A drama based on Jimi Hendrix’s pre-fame years.
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“Majo” Tonorio, a.k.a. Filly Brown, is a raw, young Los Angeles hip-hop artist who spits from the heart. When a sleazy record producer offers her a crack at rap stardom, Majo faces some daunting choices. With an incarcerated mother, a record contract could be the ticket out for her struggling family. But taking the deal means selling out her talent and the true friends who helped her to the cusp of success.
This psychedelic tour of life after death is seen entirely from the point of view of Oscar (Nathaniel Brown), a young American drug dealer and addict living in Tokyo with his prostitute sister, Linda (Paz de la Huerta). When Oscar is killed by police during a bust gone bad, his spirit journeys from the past — where he sees his parents before their deaths — to the present — where he witnesses his own autopsy — and then to the future, where he looks out for his sister from beyond the grave.
The invasion of a village in Byelorussia by German forces sends young Florya into the forest to join the weary Resistance fighters, against his family’s wishes. There he meets a girl, Glasha, who accompanies him back to his village. On returning home, Florya finds his family and fellow peasants massacred. His continued survival amidst the brutal debris of war becomes increasingly nightmarish, a battle between despair and hope.
Jarhead is a film about a US Marine Anthony Swofford’s experience in the Gulf War. After putting up with an arduous boot camp, Swafford and his unit are sent to the Persian Gulf where they are eager to fight, but are forced to stay back from the action. Swofford struggles with the possibility of his girlfriend cheating on him, and as his mental state deteriorates, his desire to kill increases.
Peter (Travis Owens) is an aspiring comedian encouraged by his friend Ben (Ben Price, Australia’s Got Talent finalist) to perform at the local comedy club. But stage fright isn’t Peter’s only fear. When confronted with one of today’s most divisive issues, he feels compelled to speak, but can he? Challenged by his coworker Diana (Molly Ritter) to defend his convictions about homosexuality and gay marriage, will he have the courage to stand for what he believes—even at the risk of losing a friendship? And how will he respond when faced with a harrowing life-or-death experience? “Audacity” uses a unique approach to address a very sensitive subject in contemporary society. Regardless of your views on homosexuality, you’ll gain fresh insights and a new perspective.
Diagnosed with multiple sclerosis, documentarian Matt Embry takes viewers on a transnational journey — from Italy to Canada, and from the lab to the home — in order to examine the politics of the condition.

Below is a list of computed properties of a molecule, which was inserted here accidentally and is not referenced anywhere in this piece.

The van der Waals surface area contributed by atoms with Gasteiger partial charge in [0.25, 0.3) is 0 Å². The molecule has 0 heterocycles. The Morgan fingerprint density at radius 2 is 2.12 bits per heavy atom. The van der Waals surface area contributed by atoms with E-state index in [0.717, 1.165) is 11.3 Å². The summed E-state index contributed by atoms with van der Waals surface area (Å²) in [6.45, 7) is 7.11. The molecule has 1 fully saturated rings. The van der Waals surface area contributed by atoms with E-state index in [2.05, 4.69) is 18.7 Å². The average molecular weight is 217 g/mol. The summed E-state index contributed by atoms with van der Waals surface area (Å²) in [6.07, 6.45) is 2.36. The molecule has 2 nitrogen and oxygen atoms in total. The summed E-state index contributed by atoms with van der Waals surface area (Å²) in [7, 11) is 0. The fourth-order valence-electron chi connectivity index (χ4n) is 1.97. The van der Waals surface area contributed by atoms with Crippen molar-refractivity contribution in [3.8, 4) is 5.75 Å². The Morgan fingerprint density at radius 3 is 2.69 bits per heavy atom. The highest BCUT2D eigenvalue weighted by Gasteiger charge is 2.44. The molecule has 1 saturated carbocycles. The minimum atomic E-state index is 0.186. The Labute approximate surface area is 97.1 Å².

A big heart conman Guru witness a murder and falls into a scandal. He decides to return to his village to avoid the scandal where he notices his village is under the threat of being forcefully evicted to make way for a ‘Mega City. The murder he witnessed is part of a big conspiracy and has connection to his village.
Sisters Myra and Ellie have finally had enough of their miserable, dead-end lives. When their stepfather Charley (the titular “Bonnie” being long dead) tried to rape Myra, Ellie ventilates him with a shotgun, and the pair run off to their wealthy uncle’s mansion in El Paso. From that point on, the two undergo a transformation in their personalities, and start to enjoy living their lives on the wild side.
Through You Princess will follow Samantha, Kutiman, and some of the musicians around the world who are not aware of Kutiman creating his new music out of their musical web clips. Everyone is from another background, culture, and country, but all share now a mutual musical vision.
After his father is killed in a car crash, Jack travels home to Colorado to help nurse his mother (who was injured in the crash) back to health. There, he uncovers long buried secrets and lies within his family, his friends, and his very identity.
In 1971 Salford fish-and-chip shop owner George Khan expects his family to follow his strict Pakistani Muslim ways. But his children, with an English mother and having been born and brought up in Britain, increasingly see themselves as British and start to reject their father’s rules on dress, food, religion, and living in general.